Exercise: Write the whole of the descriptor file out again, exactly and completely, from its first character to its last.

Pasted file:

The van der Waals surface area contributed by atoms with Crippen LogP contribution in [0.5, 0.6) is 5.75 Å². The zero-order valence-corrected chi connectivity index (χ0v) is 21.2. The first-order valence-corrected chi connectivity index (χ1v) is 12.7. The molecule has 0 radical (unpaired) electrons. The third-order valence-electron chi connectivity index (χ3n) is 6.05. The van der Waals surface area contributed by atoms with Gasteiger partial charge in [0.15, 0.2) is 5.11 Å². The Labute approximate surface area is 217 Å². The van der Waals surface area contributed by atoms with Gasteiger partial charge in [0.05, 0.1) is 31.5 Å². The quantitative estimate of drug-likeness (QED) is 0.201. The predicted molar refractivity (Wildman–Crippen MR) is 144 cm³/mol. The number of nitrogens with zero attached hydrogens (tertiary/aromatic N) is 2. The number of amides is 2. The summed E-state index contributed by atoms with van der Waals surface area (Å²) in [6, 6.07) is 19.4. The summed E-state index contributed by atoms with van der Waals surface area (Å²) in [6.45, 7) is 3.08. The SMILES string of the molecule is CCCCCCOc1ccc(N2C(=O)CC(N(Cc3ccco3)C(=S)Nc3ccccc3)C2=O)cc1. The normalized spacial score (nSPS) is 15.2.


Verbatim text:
The van der Waals surface area contributed by atoms with Crippen LogP contribution in [0.5, 0.6) is 5.75 Å². The zero-order valence-corrected chi connectivity index (χ0v) is 21.2. The first-order valence-corrected chi connectivity index (χ1v) is 12.7. The molecule has 0 radical (unpaired) electrons. The third-order valence-electron chi connectivity index (χ3n) is 6.05. The van der Waals surface area contributed by atoms with Gasteiger partial charge in [0.15, 0.2) is 5.11 Å². The Labute approximate surface area is 217 Å². The van der Waals surface area contributed by atoms with Gasteiger partial charge in [0.05, 0.1) is 31.5 Å². The quantitative estimate of drug-likeness (QED) is 0.201. The predicted molar refractivity (Wildman–Crippen MR) is 144 cm³/mol. The number of nitrogens with zero attached hydrogens (tertiary/aromatic N) is 2. The number of amides is 2. The summed E-state index contributed by atoms with van der Waals surface area (Å²) in [6, 6.07) is 19.4. The summed E-state index contributed by atoms with van der Waals surface area (Å²) in [6.45, 7) is 3.08. The SMILES string of the molecule is CCCCCCOc1ccc(N2C(=O)CC(N(Cc3ccco3)C(=S)Nc3ccccc3)C2=O)cc1. The normalized spacial score (nSPS) is 15.2.